Defense Date

2008

Document Type

Dissertation

Degree Name

Doctor of Philosophy

Department

Biology

First Advisor

Tarynn Witten

Abstract

Shortest-path network analysis was employed to identify novel genes that modulate longevity in the baker’s yeast Saccharomyces cerevisiae. Based upon a set of previously reported genes associated with increased life span, a shortest path network algorithm was applied to a pre-existing protein-protein interaction dataset in order to construct a shortest-path longevity network. To validate this network, the replicative aging potential of 88 single gene deletion strains corresponding to predicted components of the shortest path longevity network was determined. The 88 single-gene deletion strains identified by a network approach are significantly enriched for mutation conferring both increased and decreased replicative life span when compared to a randomly selected set of 564 single-gene deletion strains or to the current data set available for the entire haploid deletion collection. In addition, previously unknown longevity genes were identified, several of which function in a longevity pathway believed to mediate life span extension in response to dietary restriction. This study represents the first biologically validated application of a network construct to the study of aging and rigorously demonstrates, also for the first time, that shortest path network analysis is a potentially powerful tool for predicting genes that function as potential modulators of aging.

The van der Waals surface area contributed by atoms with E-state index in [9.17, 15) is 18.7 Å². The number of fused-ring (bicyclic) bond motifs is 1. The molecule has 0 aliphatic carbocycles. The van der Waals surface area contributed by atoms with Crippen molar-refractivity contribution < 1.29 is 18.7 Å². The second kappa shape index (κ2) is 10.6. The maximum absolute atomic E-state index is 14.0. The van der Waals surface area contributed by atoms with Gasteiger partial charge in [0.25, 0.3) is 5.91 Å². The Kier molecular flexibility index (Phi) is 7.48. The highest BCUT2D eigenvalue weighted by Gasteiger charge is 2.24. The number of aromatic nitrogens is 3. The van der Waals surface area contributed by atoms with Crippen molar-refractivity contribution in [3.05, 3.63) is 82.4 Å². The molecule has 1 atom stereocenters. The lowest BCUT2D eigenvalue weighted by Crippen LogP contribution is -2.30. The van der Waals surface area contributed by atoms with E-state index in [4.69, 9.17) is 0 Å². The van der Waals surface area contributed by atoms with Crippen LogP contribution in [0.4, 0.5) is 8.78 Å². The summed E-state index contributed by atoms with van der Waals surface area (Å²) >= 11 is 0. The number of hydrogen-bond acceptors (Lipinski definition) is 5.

Rights

© The Author

Is Part Of

VCU University Archives

Is Part Of

VCU Theses and Dissertations

Date of Submission

November 2008

Included in

Biology Commons

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